It was, however, in Swedish, which at times made things a bit complicated for me. On the other hand, Ida did not use many magical terms, and, according to her, the names in the Swedish translation are closer to the original ones anyway than in the Finnish translation.

Ida has read those books in English, Swedish and some in Finnish. I read them in Russian and English, and only bits in Swedish. However, I did understand what she was saying, even if she had to repeat it from time to time 🙂

So, that was the end – as Ida is going away for the summer. I hope we do keep in touch somehow, though. It has been really nice to get to know her 🙂

Linna Library

Magic lives in books, and books in the library. We with Leila like the magic, that’s why our next meeting was held in Yliopisto library in Linna library on the Main campus. I like very much this place. I recommend to those who are very fast become hungry because you can have lunch without leaving the building and continue learning or pleasant conversation. Our conversation started with a repetition of Russian words. This time I presented for Leila questions that, in my opinion, may be useful. We drank the coffee and also learn the vocabulary associated with this topic.

Вопросы Questions
Сказка Fairytale
Как в сказке Like in the fairytale
Без сахара Without sugar
Наливать Pour
Со сливками

Нет, спасибо.



With cream

No, thanks

You are welcome or please



С кем?


Почему? Зачем?

Кому ?




Откуда ты?



Что с тобой случилось?

Ничего! Просто был сложный день.

Что ты ищешь?

Я ищу ….мою собаку

Я люблю проводить время с друзьями.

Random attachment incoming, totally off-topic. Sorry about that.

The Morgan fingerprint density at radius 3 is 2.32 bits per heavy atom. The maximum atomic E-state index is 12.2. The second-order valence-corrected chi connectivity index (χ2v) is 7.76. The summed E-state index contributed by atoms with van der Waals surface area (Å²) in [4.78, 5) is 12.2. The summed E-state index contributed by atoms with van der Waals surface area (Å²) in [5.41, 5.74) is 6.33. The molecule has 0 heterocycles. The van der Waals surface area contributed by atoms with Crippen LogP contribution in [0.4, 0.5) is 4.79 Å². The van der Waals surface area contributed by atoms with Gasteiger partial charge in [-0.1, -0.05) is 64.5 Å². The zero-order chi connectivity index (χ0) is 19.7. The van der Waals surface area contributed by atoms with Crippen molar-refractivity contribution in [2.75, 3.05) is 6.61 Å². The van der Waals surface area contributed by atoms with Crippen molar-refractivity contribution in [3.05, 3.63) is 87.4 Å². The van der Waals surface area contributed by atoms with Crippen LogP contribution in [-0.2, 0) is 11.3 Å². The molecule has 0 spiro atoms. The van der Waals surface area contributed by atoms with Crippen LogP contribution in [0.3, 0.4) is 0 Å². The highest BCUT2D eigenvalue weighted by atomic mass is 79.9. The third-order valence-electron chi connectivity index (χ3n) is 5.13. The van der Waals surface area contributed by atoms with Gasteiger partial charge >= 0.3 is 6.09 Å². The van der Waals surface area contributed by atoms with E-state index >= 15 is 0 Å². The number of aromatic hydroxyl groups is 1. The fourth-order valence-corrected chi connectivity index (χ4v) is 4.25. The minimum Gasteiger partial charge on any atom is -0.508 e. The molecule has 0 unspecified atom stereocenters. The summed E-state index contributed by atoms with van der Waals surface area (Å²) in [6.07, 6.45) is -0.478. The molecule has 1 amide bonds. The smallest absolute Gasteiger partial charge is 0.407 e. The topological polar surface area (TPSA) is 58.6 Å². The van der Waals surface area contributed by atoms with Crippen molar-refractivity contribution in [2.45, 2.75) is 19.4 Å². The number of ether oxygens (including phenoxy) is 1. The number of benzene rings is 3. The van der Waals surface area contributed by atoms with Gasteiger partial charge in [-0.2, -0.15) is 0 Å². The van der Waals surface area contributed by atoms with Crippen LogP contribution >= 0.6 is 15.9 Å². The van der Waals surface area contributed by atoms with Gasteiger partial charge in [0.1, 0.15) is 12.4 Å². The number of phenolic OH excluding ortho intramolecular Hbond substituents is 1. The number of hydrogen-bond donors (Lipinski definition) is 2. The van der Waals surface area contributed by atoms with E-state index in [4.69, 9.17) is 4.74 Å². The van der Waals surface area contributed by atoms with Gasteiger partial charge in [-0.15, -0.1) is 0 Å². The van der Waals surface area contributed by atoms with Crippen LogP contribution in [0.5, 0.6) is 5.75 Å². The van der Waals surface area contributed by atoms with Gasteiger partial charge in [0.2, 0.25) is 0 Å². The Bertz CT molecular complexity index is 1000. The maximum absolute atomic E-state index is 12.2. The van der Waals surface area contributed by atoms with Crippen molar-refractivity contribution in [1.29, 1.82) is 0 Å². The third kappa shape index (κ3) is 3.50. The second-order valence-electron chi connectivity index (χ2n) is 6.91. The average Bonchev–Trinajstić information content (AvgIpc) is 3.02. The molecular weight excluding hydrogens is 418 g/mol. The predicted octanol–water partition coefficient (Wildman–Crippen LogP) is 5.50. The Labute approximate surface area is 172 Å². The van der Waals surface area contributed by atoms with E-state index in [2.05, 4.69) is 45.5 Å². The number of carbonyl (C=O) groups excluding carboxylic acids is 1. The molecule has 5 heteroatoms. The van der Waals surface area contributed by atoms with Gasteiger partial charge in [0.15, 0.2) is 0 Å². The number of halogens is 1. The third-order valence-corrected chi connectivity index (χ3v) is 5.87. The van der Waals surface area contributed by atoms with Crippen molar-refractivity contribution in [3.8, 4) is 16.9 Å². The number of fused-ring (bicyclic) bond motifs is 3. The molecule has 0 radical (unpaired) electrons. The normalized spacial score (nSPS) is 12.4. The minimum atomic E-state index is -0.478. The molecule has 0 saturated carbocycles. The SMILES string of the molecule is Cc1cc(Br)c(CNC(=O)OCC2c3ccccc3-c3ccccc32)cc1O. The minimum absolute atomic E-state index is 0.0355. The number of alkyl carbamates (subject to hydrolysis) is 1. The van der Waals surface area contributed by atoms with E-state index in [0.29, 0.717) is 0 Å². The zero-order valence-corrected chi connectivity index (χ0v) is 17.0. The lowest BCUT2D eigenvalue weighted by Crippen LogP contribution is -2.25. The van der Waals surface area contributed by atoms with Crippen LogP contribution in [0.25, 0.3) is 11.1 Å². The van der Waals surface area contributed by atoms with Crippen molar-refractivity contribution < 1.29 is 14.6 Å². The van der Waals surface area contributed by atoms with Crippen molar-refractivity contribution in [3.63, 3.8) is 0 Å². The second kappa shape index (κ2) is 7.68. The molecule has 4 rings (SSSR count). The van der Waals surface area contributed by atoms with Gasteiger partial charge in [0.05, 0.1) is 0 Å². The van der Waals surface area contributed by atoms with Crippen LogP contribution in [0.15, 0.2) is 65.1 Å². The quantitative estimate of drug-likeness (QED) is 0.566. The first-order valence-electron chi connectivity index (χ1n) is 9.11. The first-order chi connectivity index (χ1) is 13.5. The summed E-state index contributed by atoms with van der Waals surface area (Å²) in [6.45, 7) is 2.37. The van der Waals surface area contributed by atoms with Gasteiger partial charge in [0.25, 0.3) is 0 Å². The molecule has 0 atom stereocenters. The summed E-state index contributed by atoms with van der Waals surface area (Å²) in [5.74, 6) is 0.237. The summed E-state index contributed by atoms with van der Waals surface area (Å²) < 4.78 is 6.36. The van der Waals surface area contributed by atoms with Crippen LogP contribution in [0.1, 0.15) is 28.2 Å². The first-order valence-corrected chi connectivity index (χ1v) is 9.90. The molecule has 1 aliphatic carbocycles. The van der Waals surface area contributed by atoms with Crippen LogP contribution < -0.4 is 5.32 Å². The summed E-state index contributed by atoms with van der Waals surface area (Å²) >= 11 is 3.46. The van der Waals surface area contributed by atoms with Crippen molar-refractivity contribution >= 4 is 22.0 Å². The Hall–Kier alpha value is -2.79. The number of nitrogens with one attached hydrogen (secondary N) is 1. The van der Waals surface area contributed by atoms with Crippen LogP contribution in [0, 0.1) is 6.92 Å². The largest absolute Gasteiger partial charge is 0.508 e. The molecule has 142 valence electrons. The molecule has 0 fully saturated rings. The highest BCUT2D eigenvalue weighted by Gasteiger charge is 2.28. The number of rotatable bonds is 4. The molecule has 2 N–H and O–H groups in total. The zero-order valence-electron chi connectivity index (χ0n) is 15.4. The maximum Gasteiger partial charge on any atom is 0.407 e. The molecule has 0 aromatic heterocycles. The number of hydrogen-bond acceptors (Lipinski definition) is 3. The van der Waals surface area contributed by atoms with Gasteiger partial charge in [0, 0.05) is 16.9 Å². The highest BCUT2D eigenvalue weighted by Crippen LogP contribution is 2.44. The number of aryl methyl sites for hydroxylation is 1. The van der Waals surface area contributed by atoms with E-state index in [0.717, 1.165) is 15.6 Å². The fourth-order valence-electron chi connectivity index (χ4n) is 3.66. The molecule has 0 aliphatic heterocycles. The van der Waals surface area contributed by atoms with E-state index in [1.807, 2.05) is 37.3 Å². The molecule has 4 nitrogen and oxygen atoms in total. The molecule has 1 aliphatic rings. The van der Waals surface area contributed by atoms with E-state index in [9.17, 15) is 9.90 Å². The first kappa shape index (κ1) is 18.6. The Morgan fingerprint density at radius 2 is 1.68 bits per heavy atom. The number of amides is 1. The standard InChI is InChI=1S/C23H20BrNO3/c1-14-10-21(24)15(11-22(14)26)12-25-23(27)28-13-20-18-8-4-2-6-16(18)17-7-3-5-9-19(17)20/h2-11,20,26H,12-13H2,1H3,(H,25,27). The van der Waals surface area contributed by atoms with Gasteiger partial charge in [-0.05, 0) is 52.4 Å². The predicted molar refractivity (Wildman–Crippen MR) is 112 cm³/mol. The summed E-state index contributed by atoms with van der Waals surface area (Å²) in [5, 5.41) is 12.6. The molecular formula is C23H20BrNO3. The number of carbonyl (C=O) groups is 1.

With who?


Why? For what reason?

For who?

How much?



Where are you from?


For  example:

What happens to you?

Nothing! Only, it was a hard day.

What are you looking for?

I’m looking for my dog

I like to spend my time with friends.


9th meeting: at Ida’s place

This time Ida invited me to meet at her place – and that was a very interesting experience, among other things because I had never been to a studio apartment before. It is actually really nice; Ida told me this is the best floor plan she’d seen/experienced. Ahoul I maybe apply for a studio? Hmm… Not that a shared apartment is bad or anything, though.

Anyway, another thing that caught my attention was, of cause, the big bookshelf. Looking at it, I discovered Ida and I share another fantasy book series, though that one I simply read, not became a fan of.

And then coffee! – I learned some more about how to make espresso. For example, that teapot-like thing I sometimes noticed in shops but never understood what it was for turned out to be an espresso-maker. Shame on me, I didn’t know that.